What has been your takeaway from writing and getting In the Company of Strangers published?
A lot of aspiring writers ask me how hard is it to get published — not just locally or regionally, but internationally. The answer is that it is very, very hard. I don’t want to discourage anyone, but it is very important to have an honest idea of what it means to be a writer. Pakistan has very few publishing houses and consequently no literary agents.
Authors are expected to turn to agents in India, the United Kingdom or the United States and, while Pakistani authors have found a great degree of success in India, the recent trade ban means that it has once again become exceptionally difficult to get published in India. Getting representation from a UK or US agent is even harder. It is not because Pakistani authors are not talented, but because the competition is very intense. Literary agents in the UK and US can get up to 100 submissions a week, 400 submissions a month. Given that agents rarely take on more than a handful of new clients every year, it is obvious just how intense and gruelling the competition is.
It took me over six years to get my novel published. I started by taking the brilliant Faber Academy Novel Writing course in 2013 after which I was in a position to submit my work to literary agents. After tons of rejections, I finally found representation in the UK in early 2017 from Annette Crossland. Despite that, it took nearly two years for us to get a good UK publishing deal, which was followed by a deal in South Asia. Getting published is hard, but if you‘re very driven and dedicated, it does happen. My final bit of advice is that never give up!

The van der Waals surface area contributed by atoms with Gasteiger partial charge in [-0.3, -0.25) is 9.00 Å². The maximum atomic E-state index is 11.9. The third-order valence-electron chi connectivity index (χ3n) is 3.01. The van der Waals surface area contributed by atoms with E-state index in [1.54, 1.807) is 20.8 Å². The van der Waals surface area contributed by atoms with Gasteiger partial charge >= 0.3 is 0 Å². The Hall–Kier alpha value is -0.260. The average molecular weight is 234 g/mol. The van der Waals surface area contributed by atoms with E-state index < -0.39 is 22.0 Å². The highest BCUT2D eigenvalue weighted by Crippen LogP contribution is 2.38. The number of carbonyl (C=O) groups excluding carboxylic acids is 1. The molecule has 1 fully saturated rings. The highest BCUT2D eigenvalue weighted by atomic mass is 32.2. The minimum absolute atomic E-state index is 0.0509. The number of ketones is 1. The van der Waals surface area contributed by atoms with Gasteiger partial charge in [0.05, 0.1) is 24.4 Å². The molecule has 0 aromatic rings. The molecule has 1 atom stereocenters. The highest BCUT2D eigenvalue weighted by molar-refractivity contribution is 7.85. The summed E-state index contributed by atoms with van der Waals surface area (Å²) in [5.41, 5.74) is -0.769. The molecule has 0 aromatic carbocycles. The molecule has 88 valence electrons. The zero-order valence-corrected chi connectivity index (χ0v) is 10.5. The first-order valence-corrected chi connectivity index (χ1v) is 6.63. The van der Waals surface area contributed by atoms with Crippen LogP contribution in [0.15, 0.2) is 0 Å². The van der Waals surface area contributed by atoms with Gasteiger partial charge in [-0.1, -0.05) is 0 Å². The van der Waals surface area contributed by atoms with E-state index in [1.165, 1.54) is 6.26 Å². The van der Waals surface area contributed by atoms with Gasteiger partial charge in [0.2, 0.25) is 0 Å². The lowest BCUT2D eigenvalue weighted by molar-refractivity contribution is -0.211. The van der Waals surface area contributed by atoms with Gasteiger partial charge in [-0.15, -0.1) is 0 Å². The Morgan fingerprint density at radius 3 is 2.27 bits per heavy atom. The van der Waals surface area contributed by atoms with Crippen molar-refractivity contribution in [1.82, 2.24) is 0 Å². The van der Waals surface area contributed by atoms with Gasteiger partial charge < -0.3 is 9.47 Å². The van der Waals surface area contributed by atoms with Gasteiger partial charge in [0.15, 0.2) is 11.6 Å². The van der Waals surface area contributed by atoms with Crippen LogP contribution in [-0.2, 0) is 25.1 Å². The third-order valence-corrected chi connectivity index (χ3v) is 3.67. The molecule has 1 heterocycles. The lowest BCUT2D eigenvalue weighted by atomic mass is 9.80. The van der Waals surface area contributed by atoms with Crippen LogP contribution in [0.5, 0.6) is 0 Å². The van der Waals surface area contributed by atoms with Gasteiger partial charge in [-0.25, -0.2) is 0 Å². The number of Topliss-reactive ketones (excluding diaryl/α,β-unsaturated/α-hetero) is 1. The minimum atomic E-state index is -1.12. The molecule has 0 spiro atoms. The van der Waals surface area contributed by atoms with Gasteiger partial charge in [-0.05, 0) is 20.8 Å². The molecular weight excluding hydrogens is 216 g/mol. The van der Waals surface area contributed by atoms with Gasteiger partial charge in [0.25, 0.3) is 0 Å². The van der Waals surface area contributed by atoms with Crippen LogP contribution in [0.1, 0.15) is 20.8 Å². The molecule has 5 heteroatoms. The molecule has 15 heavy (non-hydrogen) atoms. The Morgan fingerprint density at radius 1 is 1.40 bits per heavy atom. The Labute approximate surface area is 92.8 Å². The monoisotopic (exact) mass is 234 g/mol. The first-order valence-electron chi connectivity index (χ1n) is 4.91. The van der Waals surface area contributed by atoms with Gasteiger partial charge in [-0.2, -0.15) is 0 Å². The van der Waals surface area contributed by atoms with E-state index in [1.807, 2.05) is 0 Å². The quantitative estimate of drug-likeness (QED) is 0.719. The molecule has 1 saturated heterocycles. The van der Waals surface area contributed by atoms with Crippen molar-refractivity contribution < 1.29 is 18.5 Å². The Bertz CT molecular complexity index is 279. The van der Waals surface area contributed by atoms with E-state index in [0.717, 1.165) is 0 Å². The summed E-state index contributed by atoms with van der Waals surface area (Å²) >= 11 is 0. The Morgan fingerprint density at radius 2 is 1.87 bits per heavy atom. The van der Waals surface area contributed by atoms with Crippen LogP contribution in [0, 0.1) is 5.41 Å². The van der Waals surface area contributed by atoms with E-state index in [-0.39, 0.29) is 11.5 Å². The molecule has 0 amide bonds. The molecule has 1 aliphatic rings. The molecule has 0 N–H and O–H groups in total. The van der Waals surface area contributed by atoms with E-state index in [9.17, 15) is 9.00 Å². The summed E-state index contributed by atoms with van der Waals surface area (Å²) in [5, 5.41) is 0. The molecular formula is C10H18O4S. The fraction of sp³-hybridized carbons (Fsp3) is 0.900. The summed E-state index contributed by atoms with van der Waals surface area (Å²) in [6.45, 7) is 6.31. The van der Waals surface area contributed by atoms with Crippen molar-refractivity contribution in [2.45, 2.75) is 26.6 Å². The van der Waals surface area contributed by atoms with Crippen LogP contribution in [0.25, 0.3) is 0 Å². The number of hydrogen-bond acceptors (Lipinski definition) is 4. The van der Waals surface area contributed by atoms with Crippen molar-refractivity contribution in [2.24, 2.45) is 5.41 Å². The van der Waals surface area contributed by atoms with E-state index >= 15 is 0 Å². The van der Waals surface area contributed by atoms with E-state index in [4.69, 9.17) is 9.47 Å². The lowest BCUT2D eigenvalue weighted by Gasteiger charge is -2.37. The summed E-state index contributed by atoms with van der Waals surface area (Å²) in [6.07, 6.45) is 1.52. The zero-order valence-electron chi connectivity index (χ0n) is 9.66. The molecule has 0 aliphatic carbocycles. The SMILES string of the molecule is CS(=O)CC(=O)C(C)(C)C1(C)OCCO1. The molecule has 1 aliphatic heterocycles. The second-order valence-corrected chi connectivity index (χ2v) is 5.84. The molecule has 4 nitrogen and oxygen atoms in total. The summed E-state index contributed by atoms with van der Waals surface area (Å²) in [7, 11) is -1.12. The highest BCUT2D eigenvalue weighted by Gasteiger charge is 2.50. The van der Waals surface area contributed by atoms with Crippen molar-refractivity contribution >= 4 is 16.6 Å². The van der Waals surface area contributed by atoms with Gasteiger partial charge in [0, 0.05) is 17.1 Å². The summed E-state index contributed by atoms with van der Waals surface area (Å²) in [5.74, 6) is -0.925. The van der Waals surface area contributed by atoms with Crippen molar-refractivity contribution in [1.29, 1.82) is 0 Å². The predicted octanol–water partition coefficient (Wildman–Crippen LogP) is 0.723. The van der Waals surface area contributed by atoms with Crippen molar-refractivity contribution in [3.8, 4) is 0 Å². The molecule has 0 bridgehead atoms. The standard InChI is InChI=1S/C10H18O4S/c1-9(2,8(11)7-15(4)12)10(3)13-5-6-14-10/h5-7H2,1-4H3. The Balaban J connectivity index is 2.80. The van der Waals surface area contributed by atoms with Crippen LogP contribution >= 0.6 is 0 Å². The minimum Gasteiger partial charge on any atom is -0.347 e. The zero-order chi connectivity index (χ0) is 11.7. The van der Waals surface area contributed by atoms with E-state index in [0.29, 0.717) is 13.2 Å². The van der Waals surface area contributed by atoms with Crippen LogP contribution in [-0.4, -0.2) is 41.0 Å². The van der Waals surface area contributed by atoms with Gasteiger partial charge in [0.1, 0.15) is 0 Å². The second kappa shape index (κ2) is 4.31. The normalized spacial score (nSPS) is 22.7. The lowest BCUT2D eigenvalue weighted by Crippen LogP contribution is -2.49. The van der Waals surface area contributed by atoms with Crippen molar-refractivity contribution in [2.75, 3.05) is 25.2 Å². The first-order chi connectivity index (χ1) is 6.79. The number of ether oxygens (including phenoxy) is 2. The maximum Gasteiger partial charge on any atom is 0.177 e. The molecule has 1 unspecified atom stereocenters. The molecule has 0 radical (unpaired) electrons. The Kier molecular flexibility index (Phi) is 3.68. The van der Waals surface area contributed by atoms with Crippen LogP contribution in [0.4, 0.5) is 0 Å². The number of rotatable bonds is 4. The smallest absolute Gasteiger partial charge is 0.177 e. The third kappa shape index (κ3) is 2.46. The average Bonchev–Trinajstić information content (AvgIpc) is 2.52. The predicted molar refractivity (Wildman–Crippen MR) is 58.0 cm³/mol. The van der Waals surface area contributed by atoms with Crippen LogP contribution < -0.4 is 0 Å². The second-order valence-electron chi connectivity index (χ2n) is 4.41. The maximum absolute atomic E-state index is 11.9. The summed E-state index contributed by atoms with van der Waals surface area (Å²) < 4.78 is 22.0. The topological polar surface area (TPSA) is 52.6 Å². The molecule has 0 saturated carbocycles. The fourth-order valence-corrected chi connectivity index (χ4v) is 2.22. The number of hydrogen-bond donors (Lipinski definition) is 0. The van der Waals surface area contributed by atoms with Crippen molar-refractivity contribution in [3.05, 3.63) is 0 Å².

What are your future books about?
My second novel is on the concept of honour killing in Pakistan; writing it has been an entirely different ballgame altogether. I am also writing a dystopian Young Adult trilogy which is taking me out of my comfort zone.
I’m immensely proud of In the Company of Strangers, but a debut novel ought not to be evidence of an author’s finest work. Experience in writing counts for a lot. You consistently hone your craft and avoid previous mistakes. I wouldn’t go as far as to call myself an acclaimed author, but part of being an author is to keep on learning. I get both good and bad reviews and I learn from them. Writing isn’t an exact art. It’s a constant work in progress.— MSK
Published in Dawn, Books & Authors, February 23rd, 2020